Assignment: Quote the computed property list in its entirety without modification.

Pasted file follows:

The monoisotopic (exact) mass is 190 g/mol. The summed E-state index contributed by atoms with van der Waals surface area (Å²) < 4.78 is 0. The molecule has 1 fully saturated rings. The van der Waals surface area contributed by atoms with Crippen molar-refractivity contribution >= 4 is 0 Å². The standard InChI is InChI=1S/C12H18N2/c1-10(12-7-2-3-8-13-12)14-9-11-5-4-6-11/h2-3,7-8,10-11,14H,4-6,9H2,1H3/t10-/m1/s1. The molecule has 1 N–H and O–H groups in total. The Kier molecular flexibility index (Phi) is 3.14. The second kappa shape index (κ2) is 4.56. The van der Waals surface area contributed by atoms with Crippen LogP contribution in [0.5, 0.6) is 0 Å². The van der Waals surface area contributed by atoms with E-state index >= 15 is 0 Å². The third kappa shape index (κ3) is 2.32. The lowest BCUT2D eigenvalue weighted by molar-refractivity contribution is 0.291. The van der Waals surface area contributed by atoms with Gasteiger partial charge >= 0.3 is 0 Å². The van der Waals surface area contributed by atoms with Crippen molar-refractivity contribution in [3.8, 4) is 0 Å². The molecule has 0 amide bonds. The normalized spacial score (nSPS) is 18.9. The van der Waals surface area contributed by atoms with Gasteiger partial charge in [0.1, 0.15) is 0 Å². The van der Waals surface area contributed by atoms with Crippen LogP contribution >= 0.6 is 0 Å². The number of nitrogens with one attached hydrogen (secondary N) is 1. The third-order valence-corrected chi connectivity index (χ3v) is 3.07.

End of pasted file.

The monoisotopic (exact) mass is 190 g/mol. The summed E-state index contributed by atoms with van der Waals surface area (Å²) < 4.78 is 0. The molecule has 1 fully saturated rings. The van der Waals surface area contributed by atoms with Crippen molar-refractivity contribution >= 4 is 0 Å². The standard InChI is InChI=1S/C12H18N2/c1-10(12-7-2-3-8-13-12)14-9-11-5-4-6-11/h2-3,7-8,10-11,14H,4-6,9H2,1H3/t10-/m1/s1. The molecule has 1 N–H and O–H groups in total. The Kier molecular flexibility index (Phi) is 3.14. The second kappa shape index (κ2) is 4.56. The van der Waals surface area contributed by atoms with Crippen LogP contribution in [0.5, 0.6) is 0 Å². The van der Waals surface area contributed by atoms with E-state index >= 15 is 0 Å². The third kappa shape index (κ3) is 2.32. The lowest BCUT2D eigenvalue weighted by molar-refractivity contribution is 0.291. The van der Waals surface area contributed by atoms with Gasteiger partial charge >= 0.3 is 0 Å². The van der Waals surface area contributed by atoms with Crippen molar-refractivity contribution in [3.8, 4) is 0 Å². The molecule has 0 amide bonds. The normalized spacial score (nSPS) is 18.9. The van der Waals surface area contributed by atoms with Gasteiger partial charge in [0.1, 0.15) is 0 Å². The van der Waals surface area contributed by atoms with Crippen LogP contribution >= 0.6 is 0 Å². The number of nitrogens with one attached hydrogen (secondary N) is 1. The third-order valence-corrected chi connectivity index (χ3v) is 3.07.